In wake of wildfires, concerns arise that tax relief for Santiam Canyon property owners will be too little and too late

Myron Shenk, of Albany, leans on the frame of a destroyed bunk bed at the remains of a weekend home he shared with his wife in Detroit on Saturday, Sept. 27. (Amanda Loman/Salem Reporter)

On top of badly damaged or destroyed homes and businesses from last month’s wildfires, property owners in the Santiam Canyon will soon face tax bills for property that has drastically changed in value.

Marion County Assessor Tom Rohlfing said that his office is preparing to send out tax statements to property owners on Oct. 19 for payments that are due Nov. 15.

While property owners can apply to have their property taxes reduced, Marion County Commissioners are concerned that the relief won’t be enough.

“Just think about it, you just lost your house,” Marion County Commissioner Kevin Cameron said at a press conference last week. “You’re going to open this green envelope that says, ‘hey, by the way, you have $3,000 in property taxes.’”

State law allows property owners to seek a cut in their tax bill if their property has been badly damaged or destroyed by fires, tornadoes, lighting or an “act of God.”

Rohlfing said his office would consider a property owner’s request for relief, evaluate the property’s taxable value and then adjust their tax bill to account for the damage. Property owners have until June 30 of next year to seek relief from this year’s tax bill.

But some property owners might not catch a break.

Tax bills are based on the taxable value of a property’s land and structures as set by the county assessor’s office at the beginning of the year. To qualify for a reduction, property owners must show that the fire caused the real market value (the price it would likely get on the open market) of their property to drop below its taxable value.

Rohlfing said some properties that have a taxable value that is much lower than its real market value, which could mean relatively little or no tax relief.

For instance, a single-family home in Detroit on a quarter acre, with a finished attic and garden shed had a taxable value of $120,870 for last year’s taxes. The property’s total tax of $1,829 for both the land and the structures helped pay for local school bonds, the library, the fire district, as well as the city and county governments. 

However, the property had a market value of $217,79, so the fire would have to reduce the overall taxable value by more than $97,000 for the property owner to see any tax relief.

“It is totally different on every property,” said Rohlfing.

Properties are evaluated for both the values of the land as well as any structures built on them. Rohlfing said that there are some properties that have most of their value in the land, so even if a property owner saw their barn or house burned they, could get little to no tax relief.

He didn’t know how many properties could be eligible for relief but said that this year’s tax statements will include information about how to apply for the exemption.

Property owners who qualify for relief would have their tax bills reduced retroactively, said Rohlfing, and could get a refund. He didn’t provide a timeline for how quickly damaged properties will be evaluated but will respond as efficiently as possible.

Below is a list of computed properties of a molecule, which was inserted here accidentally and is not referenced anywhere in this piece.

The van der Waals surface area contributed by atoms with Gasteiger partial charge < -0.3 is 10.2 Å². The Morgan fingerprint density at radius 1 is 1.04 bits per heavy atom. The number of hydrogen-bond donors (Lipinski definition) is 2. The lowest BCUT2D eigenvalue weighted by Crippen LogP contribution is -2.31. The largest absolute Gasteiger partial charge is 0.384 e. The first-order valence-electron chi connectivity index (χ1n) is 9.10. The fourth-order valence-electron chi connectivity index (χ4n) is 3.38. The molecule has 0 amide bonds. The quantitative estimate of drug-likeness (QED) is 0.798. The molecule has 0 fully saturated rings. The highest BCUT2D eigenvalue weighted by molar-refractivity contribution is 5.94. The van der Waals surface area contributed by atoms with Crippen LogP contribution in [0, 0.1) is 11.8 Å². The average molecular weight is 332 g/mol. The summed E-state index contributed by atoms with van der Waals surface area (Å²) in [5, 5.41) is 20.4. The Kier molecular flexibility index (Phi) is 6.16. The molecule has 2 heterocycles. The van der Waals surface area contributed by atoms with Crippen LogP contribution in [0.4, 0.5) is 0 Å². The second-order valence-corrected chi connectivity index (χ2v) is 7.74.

“This is our first natural disaster of this scale,” he said in an email.

During a press conference last week, Marion County commissioners expressed concern that even with reduced property taxes, owners who’ve seen their homes and businesses destroyed will have a hard time paying their bills.

“A lot of people who ran from the fire don’t have that money,” said Marion County Commissioner Colm Willis.

Property owners who pay their bills late will be charged 1.3% monthly and 16% annually. But commissioners said the only way to allow a delay without a penalty would be to change state law. While they expect Gov. Kate Brown to call a special session to address the fire’s devastation, they said it won’t happen until after the first property tax payment is due.

Cameron added that legislation is to give property owners some leeway on paying their taxes.

“But what we want to have done and what’s going to come out of there, obviously, it could be two different things,” he said.

The devastation left by the fires means that cities, schools and other local governments could have less money as they write budgets next year. Local governments apply a set tax rate to the value of real estate in their area. The fires likely mean less value to tax, meaning a drop in revenue that pays for everything from teachers to fire hoses.

Until property values are adjusted, those governments won’t know what cuts in their revenue will be.

Detroit saw some of the worst damage from the fire with portions of the town reduced to ash. According to data from the assessor’s office, there are nearly 700 property tax accounts for Detroit that include land, homes, structures and business equipment.

Mark Gharst, policy advisor with the League of Oregon Cities, said the fires won’t shouldn’t significantly affect city budgets this fiscal year, which ends next June. But the following budget cycle will be a problem and they will need financial help from the state or federal government, he said.

He said that hopefully the Legislature will provide some assistance. He said there could be money from the Federal Emergency Management Agency. But he added, “FEMA money is slow money.”

  Contact reporter Jake Thomas at 503-575-1251 or [email protected] or @jakethomas2009.

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